Tuesday, August 29, 2006
A strong female lead, Terry Dodson on art, a writer willing to try new things, you'd think that would be enough to sell a comic, huh?
What comic do I speak of? The mercifully defunct DC series, Harley Quinn.
It started out promising: Harley, fresh from emancipating herself from her boyfriend, The Joker, puts together her own group, The Quintets (So far, so good.) liberates her "babies" (Her two hyenas) and then proceeds to find her own way in The DC Universe. Sounds good, yes?
Throw in Big Barda acting as an agent of Oracle, a slumber party featuring Harley's gal-pal, Poison Ivy, Catwoman and a drunken Jewelee of Punch & Jewelee fame and our asses should have fallen off from laughing so hard. Not so.
What comics got was a calculating, deceitful woman who truly, truly had no need for her "Mr. J." or much less anyone else for that matter, as she proceeded to kill of the henchmen, one-by-one, who'd gotten close to her.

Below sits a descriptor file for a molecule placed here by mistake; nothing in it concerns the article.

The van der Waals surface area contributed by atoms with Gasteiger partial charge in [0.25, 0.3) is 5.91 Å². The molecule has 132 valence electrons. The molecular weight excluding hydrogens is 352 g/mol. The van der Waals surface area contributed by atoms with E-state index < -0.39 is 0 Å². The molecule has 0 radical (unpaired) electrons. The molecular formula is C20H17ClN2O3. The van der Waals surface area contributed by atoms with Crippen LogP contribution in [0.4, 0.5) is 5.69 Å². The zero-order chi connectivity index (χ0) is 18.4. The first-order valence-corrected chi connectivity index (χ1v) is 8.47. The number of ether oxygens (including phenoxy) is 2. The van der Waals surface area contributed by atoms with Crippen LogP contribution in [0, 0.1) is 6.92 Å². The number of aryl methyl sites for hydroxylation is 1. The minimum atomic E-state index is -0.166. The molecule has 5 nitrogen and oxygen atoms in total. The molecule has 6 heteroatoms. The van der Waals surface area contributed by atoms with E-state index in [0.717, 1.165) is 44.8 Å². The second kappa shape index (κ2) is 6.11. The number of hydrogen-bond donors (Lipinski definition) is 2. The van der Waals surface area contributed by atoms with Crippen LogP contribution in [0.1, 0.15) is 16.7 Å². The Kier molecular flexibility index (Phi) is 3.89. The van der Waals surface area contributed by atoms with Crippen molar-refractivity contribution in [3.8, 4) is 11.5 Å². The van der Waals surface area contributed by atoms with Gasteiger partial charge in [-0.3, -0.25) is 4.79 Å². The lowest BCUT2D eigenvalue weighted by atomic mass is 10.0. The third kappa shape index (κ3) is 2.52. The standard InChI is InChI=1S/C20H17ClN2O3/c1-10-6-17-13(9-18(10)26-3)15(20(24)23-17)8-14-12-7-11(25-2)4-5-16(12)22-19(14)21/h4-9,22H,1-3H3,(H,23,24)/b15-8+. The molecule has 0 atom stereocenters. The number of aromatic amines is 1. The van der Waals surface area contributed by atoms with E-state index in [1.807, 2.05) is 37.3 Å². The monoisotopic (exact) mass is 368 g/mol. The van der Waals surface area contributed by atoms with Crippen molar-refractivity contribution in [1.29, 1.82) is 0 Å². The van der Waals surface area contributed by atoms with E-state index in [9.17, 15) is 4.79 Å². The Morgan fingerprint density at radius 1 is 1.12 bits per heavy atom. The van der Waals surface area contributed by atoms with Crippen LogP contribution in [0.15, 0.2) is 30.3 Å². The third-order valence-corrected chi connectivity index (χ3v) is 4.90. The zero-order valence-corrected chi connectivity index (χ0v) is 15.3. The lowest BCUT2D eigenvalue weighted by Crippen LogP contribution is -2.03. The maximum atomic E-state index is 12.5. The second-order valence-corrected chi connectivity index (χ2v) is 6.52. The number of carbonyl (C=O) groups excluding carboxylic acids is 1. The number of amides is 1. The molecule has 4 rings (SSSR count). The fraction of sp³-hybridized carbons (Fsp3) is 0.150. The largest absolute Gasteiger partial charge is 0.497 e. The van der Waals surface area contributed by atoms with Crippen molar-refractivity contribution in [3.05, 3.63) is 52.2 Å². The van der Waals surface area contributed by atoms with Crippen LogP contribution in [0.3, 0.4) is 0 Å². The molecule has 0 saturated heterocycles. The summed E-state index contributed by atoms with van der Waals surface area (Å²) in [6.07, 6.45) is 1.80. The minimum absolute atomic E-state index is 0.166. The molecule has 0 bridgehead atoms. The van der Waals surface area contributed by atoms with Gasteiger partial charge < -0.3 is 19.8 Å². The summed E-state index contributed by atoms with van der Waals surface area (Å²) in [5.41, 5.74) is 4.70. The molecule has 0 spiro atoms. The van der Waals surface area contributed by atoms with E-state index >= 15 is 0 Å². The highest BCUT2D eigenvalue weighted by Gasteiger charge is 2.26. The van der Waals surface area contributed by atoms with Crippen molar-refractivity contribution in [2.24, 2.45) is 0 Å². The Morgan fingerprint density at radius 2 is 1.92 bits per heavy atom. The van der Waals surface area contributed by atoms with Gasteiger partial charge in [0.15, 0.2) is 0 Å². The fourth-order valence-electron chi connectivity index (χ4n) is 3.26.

That's when it dawned on me why I didn't care for this Harley.
Series writer Karl Kesel hardened her heart and had her become her man. He turned her into The Joker.
Gone was the Harley of The Batman: The Animated Series, the one who delighted in the sheer randomness of her and The Joker's crimes. The Harley of the B:TAS adored her man and we, the watchers, absolutely loved her & hated her for it. We, as sane folk, could never forgive her for constantly going back to a man who hated her but I think we all secretly marveled at how hard this character could love. Absolutely. Unconditionally. She was willing to give her man all the things, he in his crazy heart wouldn't willingly give her. Harley Quinn was the embodiment of unconditional (mad) love. Harley had hope. Despite myself and knowing how wrong it is, I loved that about her.
By hardening her heart within the comics page, that which made her unique was taken away and that just may be the saddest part of Harley's all-too-brief comic book life.